Tag Archives: new zealand

I Married a Talented Spitter

hatton winery“Just look at his arc and distance!”  Dave and I were on a wine tour in New Zealand when I first discovered yet another one of his many talents.  He’s a championship spitter. hatton winesAt the Hatton winery they poured us huge glasses of wine. First we had to swish the wine around in the glass to let in the oxygen and then we had to stick our nose right into the glass and take a sniff. dave at winery in new zelandNext they directed us to take a big gulp of wine and swirl it all around being sure it got into every nook and crevice of our mouth.  Then we had to spit it out into huge spitting buckets they provided. Professional wine tasters do this rather than swallowing every glass so their judgement doesn’t get clouded as they taste subsequent wines. Our hostess said it is possible to fully taste a wine just by swishing it around in your mouth for ten seconds.

dave and our wine tour guideSeveral people, including our guide Robert, pictured here with Dave, commented on Dave’s spitting abilities- the arc and distance of the wine he spit out. Dave told them his expertise came from all the years of spitting out hundreds of sunflower seeds during a ball game when he was a fastball catcher.

I have been married to Dave for over forty years but I’m still always learning more about his many talents .

Other posts……..

Wine Stories

Dionysus the God of Wine

Wine Canyon

Leave a comment

Filed under Food, New Zealand

Don’t Be A Wine Snob!

“Don’t be a wine snob!” That was the first piece of advice we received from our zany guide Robert Bevan who we met on a trip to New Zealand. He led a wine tour we joined in Hawkes Bay, on the east coast of the north island. Robert, a former PGA golf caddie, grew up in British Columbia, Canada. He decided to live in New Zealand after holidaying there and falling in love with the country’s golf courses and wines. Robert was funny, enthusiastic and incredibly knowledgeable about wine.

Robert said wine is like art, poetry or music. Everyone has individual tastes and personal preferences. What one person thinks is a great wine another person might not like at all. Only ‘wine snobs’ think they can choose the ‘best’ wines. Despite his warning about wine snobbery, Robert unabashedly praised New Zealand wines. He claimed they ranked third in the world after wines from California’s Napa Valley and the Bordeaux region of France.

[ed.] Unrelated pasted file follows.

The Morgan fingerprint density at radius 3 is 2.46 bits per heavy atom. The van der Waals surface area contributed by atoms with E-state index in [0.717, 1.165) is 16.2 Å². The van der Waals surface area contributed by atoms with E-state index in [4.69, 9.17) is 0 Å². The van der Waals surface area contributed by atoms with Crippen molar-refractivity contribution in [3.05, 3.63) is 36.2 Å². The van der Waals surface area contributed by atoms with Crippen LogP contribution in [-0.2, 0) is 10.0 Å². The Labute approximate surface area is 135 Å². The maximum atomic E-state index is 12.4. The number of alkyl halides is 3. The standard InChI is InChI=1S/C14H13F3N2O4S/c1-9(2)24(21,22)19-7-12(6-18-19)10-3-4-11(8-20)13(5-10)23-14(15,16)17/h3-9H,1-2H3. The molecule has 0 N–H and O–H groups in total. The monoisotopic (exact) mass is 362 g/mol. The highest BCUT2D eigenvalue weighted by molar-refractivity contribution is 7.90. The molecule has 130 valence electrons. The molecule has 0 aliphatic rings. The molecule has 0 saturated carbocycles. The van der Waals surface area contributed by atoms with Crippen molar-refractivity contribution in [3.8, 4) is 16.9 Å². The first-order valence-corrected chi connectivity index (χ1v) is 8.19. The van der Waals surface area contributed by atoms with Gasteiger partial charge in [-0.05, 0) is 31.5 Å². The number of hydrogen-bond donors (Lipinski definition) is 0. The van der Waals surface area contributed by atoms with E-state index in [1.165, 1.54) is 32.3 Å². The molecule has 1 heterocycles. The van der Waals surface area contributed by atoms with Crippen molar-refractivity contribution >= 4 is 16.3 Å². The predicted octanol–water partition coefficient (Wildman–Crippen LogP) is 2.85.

It was French missionaries who introduced wine to New Zealand. The Pope sent a group of priests there in 1842 to covert the Maori people to Christianity. The holy fathers knew they’d need communion wine so they brought along their own vintner. He carried cuttings from the best French vineyards and within a decade produced the first New Zealand wine.

We visited four New Zealand wineries on our tour and tasted 30 different wines. Three wineries encouraged us to sip and enjoy their various vintages and varieties. However at the Hatton Estate Winery they taught us a true wine taster spits rather than sips. They poured us generous glasses of wine. After swirling the wine around to release the aroma we were instructed to stick our noses fully into our goblet and sniff heartily to inhale the scent. Next we were to gulp all the wine in our glass and swish it around in our mouth for up to a minute, being sure it reached every corner and crevice and taste bud. Then we were to spit the wine out into the huge buckets provided.

Dan Baker owned the Maona Park Winery. He had studied oenology (the art of winemaking) in Canada. Dan asked us to describe the taste of one of the wines he poured for us. Interestingly, we all tasted different things. A woman from England said it tasted like rose petals. A man from Auckland compared the wine to Turkish Delight candy. My husband thought it tasted like tomatoes. A woman from Finland said it reminded her of asparagus. Dan said we all have certain taste memories stored in our brain. Different wines trigger different memories for us. That’s why four people drinking the same wine each taste something different.

At the Salvatore Winery, our ever -resourceful guide, Robert, brought out a basket filled with nuts and raisins, chunks of dark German rye bread, different New Zealand cheeses, cranberry sauce, artistically sliced kiwis and apples, paper -thin slices of spicy salami, and containers of different flavored olive oils. We sat at wooden tables next to the vineyard, basking in the warm New Zealand sun, enjoying a delightful picnic along with a bottle of Sauvignon Blanc. At that moment I couldn’t have agreed more with Ernest Hemingway who once said, “Wine is the most civilized thing in the world.”

Other posts about wine…….

Wine Stories

Wine Canyon

Other posts about New Zealand…..

New Zealand Retirement Advice

Taonga Treasures

A Christmas Day In Hell

A Kiwi A Day

2 Comments

Filed under Food, New Zealand, Travel

Taonga Treasures

The Maori people of New Zealand sometimes talk of a taonga or a treasure.

We watched this Maori carver at work in New Zealand

We watched this Maori carver at work in New Zealand